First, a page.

Monday, March 18, 2013
Mike Butler: Historian caught twisting history
Propaganda from the Constitutional Advisory Panel provides an easy lesson on how our history has been twisted. “Maori focus on constitutional moves”,(1) an op-ed piece written by Dr Danny Keenan and published in the Wanganui Chronicle on Saturday, appears intended to give readers a treatyist nudge before a visit by the Constitutional Advisory Panel on Thursday.
Keenan has a PhD in history, used to work in the Maori Affairs Department, and was an associate professor in the Maori studies department of Massey University in Wellington. His research bibliography covers diverse topics including the New Zealand sovereignty wars, on the relationship between land and Maori identity, the reporting and racialising of child abuse, and Maori resistance to the written word.
Penguin Publishers withdrew and revised Keenan's book "Wars Without End" in 2009 after allegations of plagiarism. (2)
His Saturday op-ed piece included a somewhat naïve description of New Zealand’s constitutional make-up as having neither a written constitution nor courts to monitor it without appreciating the reality that countries with written constitutions and those without can both function well or poorly.
But Keenan repeated two assertions without explanation and without evidence expecting we should take these assertions as facts, especially since he is a PhD in history. He asserted that the Native Lands Act 1862 “aimed to extinguish all Maori land titles”, and he said that special Maori representation "was intended as temporary, until all Maori land was gone”.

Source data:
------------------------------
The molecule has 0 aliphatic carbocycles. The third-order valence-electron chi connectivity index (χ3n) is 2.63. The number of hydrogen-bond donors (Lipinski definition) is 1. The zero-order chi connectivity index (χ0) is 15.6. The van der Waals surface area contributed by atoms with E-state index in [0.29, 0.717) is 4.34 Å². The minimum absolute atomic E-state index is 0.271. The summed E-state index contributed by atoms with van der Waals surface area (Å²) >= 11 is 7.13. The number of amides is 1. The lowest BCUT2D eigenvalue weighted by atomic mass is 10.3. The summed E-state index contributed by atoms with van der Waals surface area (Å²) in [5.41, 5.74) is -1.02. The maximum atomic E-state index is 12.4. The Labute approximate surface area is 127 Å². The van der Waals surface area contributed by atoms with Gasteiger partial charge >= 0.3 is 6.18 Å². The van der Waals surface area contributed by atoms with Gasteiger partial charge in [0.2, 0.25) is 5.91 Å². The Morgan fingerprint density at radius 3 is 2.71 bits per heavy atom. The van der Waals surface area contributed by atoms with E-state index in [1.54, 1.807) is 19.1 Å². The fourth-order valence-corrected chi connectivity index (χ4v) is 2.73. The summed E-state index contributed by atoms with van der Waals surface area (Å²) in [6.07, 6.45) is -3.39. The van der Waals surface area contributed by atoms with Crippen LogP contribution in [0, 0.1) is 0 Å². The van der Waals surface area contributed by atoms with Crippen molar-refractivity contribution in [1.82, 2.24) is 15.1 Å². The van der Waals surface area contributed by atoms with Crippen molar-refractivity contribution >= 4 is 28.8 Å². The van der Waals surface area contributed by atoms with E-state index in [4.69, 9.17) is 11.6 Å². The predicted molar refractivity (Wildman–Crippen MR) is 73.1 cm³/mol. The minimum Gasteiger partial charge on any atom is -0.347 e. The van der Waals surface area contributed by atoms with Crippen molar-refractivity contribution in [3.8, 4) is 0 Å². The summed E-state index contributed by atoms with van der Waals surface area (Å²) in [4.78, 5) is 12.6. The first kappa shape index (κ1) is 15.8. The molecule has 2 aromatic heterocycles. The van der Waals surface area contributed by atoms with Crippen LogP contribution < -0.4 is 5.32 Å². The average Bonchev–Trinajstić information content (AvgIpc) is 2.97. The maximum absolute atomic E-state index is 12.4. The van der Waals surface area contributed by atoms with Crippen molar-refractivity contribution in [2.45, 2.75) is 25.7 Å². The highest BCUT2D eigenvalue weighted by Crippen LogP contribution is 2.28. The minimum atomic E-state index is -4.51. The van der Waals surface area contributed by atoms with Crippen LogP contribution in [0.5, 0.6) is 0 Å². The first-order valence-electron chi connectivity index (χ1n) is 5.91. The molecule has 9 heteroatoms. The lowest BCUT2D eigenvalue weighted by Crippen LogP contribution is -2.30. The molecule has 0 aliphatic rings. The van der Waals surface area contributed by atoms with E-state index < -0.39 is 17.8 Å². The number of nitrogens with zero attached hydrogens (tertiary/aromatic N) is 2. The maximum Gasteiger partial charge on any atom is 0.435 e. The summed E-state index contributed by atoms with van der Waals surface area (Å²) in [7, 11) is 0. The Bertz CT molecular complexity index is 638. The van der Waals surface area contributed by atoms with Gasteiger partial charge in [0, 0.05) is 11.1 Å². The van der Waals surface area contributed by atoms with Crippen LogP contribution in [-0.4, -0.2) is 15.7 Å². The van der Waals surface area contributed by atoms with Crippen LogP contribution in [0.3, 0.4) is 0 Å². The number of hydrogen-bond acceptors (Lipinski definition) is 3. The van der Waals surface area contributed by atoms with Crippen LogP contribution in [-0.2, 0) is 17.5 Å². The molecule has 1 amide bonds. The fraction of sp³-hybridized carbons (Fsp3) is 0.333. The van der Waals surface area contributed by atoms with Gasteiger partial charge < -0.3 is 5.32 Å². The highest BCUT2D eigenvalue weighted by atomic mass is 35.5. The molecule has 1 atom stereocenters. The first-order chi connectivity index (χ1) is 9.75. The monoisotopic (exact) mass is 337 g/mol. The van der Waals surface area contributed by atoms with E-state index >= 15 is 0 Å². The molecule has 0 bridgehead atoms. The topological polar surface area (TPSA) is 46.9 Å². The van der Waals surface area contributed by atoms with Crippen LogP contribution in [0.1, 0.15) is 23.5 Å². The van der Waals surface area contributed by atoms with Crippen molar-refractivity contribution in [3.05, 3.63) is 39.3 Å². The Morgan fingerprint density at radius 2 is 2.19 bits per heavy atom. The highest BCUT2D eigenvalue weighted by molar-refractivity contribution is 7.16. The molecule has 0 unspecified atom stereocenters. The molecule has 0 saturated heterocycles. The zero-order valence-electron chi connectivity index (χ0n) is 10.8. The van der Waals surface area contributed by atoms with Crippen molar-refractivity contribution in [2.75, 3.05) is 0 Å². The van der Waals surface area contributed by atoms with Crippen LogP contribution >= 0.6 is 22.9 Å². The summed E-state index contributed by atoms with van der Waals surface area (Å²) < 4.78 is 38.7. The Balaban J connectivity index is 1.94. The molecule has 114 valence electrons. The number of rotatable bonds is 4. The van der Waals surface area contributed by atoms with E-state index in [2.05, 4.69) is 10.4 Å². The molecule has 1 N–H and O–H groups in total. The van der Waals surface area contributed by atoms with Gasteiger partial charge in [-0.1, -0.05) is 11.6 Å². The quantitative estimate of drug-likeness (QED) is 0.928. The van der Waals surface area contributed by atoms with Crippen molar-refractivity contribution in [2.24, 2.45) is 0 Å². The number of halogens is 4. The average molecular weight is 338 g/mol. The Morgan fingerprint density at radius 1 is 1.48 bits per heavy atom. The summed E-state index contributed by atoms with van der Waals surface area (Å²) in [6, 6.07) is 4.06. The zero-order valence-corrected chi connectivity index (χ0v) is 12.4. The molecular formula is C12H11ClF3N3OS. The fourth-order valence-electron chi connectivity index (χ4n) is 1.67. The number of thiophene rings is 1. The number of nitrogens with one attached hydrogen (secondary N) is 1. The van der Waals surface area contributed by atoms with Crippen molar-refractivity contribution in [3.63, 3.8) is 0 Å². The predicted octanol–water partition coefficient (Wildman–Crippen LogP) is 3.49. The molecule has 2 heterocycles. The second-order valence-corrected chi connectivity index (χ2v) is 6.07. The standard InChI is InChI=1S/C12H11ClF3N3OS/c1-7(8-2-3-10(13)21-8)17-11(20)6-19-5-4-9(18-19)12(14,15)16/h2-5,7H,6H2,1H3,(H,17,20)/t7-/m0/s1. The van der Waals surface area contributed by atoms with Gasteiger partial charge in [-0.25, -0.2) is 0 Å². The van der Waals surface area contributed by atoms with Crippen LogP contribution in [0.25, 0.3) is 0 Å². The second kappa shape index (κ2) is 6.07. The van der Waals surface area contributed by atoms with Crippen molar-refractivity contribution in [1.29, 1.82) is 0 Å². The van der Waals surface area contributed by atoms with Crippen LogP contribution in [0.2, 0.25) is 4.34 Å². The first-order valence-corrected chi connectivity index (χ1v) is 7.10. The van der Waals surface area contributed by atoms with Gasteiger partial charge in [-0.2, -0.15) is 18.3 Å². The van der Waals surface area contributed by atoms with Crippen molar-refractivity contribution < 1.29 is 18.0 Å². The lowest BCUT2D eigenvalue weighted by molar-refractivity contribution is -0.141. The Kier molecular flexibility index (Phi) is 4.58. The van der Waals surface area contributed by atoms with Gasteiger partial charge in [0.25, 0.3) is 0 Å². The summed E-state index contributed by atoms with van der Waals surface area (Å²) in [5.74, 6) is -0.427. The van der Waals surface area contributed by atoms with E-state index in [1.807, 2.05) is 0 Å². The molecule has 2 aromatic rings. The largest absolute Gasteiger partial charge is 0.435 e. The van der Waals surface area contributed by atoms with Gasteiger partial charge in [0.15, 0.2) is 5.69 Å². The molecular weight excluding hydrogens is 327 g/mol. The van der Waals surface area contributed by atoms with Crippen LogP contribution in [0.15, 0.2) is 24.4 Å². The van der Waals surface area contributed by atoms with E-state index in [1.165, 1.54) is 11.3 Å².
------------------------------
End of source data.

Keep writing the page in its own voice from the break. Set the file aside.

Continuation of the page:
Both of these assertions are untrue. I will compare Keenan’s assertion about the Native Lands Act in this article and will discuss his selective treatment of the history of the Maori seats separately.
What did the Native Lands Act 1862 set out to do? Keenan said it “aimed to extinguish all Maori land titles”. But, according to its preamble, “provided for the ascertainment of the ownership of native lands and for granting certificates of title thereto”. Here is exactly what the Act contains:
1. Short title Native Lands Act 1862.
2. Title by native custom to be recognised.
3. Courts may recognize title as such.
4. Governor may establish courts to ascertain native title.
5. Europeans to preside over courts.
6. Governor may make rules for the court.
7.Courts to ascertain and define native ownership.
8. Governor may confirm proceedings of the court.
9. Governor may make reserves and settlements for the benefit of native owners.
10. Governor may make such reserves inalienable.
11. Copies of grants etc to be sent to president.
12. Court to issue certificates of title.
13. Land to be surveyed before titles issued.
14. Certificates to be conclusive as to ownership.
15. Governor may sign certificates and affix public seal.
16. Rules may be made for registration of certificates and transfer.
17. Persons names in certificates may dispose of land described therein.
18. Governor may issue grants in exchange for certificates.
19. Duties to be paid on the sale of lands.